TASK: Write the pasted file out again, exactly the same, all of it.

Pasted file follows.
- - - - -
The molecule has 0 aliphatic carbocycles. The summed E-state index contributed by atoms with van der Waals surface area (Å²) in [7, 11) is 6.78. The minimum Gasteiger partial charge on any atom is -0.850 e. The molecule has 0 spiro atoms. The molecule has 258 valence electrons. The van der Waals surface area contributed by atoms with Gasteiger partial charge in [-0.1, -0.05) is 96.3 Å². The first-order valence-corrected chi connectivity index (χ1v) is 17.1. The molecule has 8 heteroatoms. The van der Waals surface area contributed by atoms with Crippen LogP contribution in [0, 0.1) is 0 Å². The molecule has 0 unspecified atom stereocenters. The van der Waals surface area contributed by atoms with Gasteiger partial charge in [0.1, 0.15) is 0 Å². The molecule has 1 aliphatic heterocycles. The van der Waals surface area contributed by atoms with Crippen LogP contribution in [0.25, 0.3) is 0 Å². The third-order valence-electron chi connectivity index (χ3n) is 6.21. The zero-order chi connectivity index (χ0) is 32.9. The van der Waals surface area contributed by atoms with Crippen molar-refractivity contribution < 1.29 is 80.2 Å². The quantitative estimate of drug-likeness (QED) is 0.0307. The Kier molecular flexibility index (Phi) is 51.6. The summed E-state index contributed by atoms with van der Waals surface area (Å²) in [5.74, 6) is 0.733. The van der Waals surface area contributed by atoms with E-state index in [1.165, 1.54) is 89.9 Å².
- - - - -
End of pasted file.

The molecule has 0 aliphatic carbocycles. The summed E-state index contributed by atoms with van der Waals surface area (Å²) in [7, 11) is 6.78. The minimum Gasteiger partial charge on any atom is -0.850 e. The molecule has 0 spiro atoms. The molecule has 258 valence electrons. The van der Waals surface area contributed by atoms with Gasteiger partial charge in [-0.1, -0.05) is 96.3 Å². The first-order valence-corrected chi connectivity index (χ1v) is 17.1. The molecule has 8 heteroatoms. The van der Waals surface area contributed by atoms with Crippen LogP contribution in [0, 0.1) is 0 Å². The molecule has 0 unspecified atom stereocenters. The van der Waals surface area contributed by atoms with Gasteiger partial charge in [0.1, 0.15) is 0 Å². The molecule has 1 aliphatic heterocycles. The van der Waals surface area contributed by atoms with Crippen LogP contribution in [0.25, 0.3) is 0 Å². The third-order valence-electron chi connectivity index (χ3n) is 6.21. The zero-order chi connectivity index (χ0) is 32.9. The van der Waals surface area contributed by atoms with Crippen molar-refractivity contribution < 1.29 is 80.2 Å². The quantitative estimate of drug-likeness (QED) is 0.0307. The Kier molecular flexibility index (Phi) is 51.6. The summed E-state index contributed by atoms with van der Waals surface area (Å²) in [5.74, 6) is 0.733. The van der Waals surface area contributed by atoms with E-state index in [1.165, 1.54) is 89.9 Å².